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franklin county times

August 19, 2004

By Staff
Tired of city's double talk
I just finished watching the "don't be mad at me" show on Channel 12 (Monday's Meridian City Council meeting). Many, many citizens still don't understand all the double talk by the city administration, and most likely never will. Which is just the way the administration wants it.
This whole show was brought about just to save future votes. I am sure nobody thought for a minute that anyone on the council or the mayor's staff would say they wanted to raise the water rates. That would mean political death.
The question that needs to be asked is, where is all the tax money going, if we are so broke in this city? Could it be we could do without some of the high-paid staff Mayor John Robert Smith has? Maybe we could have done without the multimillion-dollar parking garage. Maybe we could have kept the money we gave to the opera house. Maybe we shouldn't give any money to the multimillion-dollar arts hall at Bonita Lakes. Maybe we could have a nice coliseum for much less than $35 million.
All those things are nice to have and can make a city proud. But this country is in a mess right now, and it's hard for the average family to go to Winn-Dixie, much less park in a multimillion-dollar garage. Most people can barely afford a car.
It's time for the mayor and city council to cut back on those staff positions that aren't absolutely mandatory.
I heard much talk about this being a senior citizen community. An increase in water and sewer rates will hurt senior citizens, and they are already under attack from our governor, legislators and, whether they admit it or not, from the federal government as well.
There seems to be a lot of raising things in Meridian with little return.
Ken Rainey Jr.
Meridian
Volunteers thanked
Earlier this month, a large group of volunteers was the guest of Applebee's for the Annual Pacesetter Campaign and Day of Caring Kick-off Breakfast. Their generosity was the beginning of a huge volunteer effort held the following day.
Early on Aug. 6, volunteers from 11 Pacesetter companies went to work at 11 of the 16 agencies served by United Way of East Mississippi. They performed tasks that included yard work, painting, filing, cleaning and more. It was a tremendous day that demonstrated the caring of businesses and citizens of Meridian and Lauderdale County.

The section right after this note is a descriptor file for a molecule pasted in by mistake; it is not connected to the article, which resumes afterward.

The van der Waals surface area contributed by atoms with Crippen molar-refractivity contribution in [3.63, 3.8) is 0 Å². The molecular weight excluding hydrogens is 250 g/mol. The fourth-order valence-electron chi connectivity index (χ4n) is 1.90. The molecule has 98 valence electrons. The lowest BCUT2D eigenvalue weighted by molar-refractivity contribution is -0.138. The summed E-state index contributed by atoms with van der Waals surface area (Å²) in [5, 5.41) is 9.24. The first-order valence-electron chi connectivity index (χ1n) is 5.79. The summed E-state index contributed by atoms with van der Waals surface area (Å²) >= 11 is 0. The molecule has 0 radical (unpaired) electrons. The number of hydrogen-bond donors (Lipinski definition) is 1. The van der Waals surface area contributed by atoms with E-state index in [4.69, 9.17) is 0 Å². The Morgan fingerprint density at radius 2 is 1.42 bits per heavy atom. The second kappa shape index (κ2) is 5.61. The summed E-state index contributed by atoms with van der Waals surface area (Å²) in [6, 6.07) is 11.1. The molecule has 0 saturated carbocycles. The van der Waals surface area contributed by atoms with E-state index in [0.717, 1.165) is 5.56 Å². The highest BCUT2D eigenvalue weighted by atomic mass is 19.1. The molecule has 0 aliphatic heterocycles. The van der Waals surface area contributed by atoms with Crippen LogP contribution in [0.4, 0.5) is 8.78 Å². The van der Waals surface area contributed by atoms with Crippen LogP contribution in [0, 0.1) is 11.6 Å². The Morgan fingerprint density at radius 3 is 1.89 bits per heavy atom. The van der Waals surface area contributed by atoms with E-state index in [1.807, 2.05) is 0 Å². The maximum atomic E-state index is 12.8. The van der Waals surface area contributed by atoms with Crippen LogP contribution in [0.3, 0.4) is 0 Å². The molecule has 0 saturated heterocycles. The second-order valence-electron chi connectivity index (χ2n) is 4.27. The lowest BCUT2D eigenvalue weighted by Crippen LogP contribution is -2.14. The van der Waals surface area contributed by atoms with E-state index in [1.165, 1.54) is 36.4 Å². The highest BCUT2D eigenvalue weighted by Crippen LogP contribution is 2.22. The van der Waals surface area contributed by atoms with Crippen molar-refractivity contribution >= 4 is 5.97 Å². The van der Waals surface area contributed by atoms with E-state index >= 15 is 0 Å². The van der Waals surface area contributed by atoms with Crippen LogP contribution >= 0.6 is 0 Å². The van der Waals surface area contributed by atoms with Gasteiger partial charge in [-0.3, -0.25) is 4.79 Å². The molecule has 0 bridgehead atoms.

This year's Pacesetter companies are Alliance Health Center, Anderson Regional Medical Center, Mississippi Power, Avery Dennison, J.C. Penney, Dillard's, Citizens National Bank. Community Bank, AmSouth Bank, Rush Health Systems, Mitchell Companies, Coca-Cola, East Mississippi Business Development Corp., and Long Wholesale. They are conducting their United Way campaigns early in order to set the pace for reaching the $700,000 goal for the overall campaign that kicks-off on Sept. 21. Thank you, Pacesetter companies, for your participation and for allowing your employees to volunteer.
In addition to Applebee's contributing the breakfast on Thursday, the following restaurants contributed lunch to the teams on Friday: Caf Latte, Squealer's, Quiznos, Papa John's, Captain D's, Popeye's, Arby's, Little Caesar's and Subway. We sincerely thank all of these restaurants for helping to make Day of Caring 2004 a tremendous success.
I also want to thank The Meridian Star, WMDN-TV, and WTOK-TV for the excellent coverage of the event. It enabled the community to learn more about the agencies and see people helping people. That's what it's all about.
Carolyn Starnes
Day of Caring 2004 Chairman

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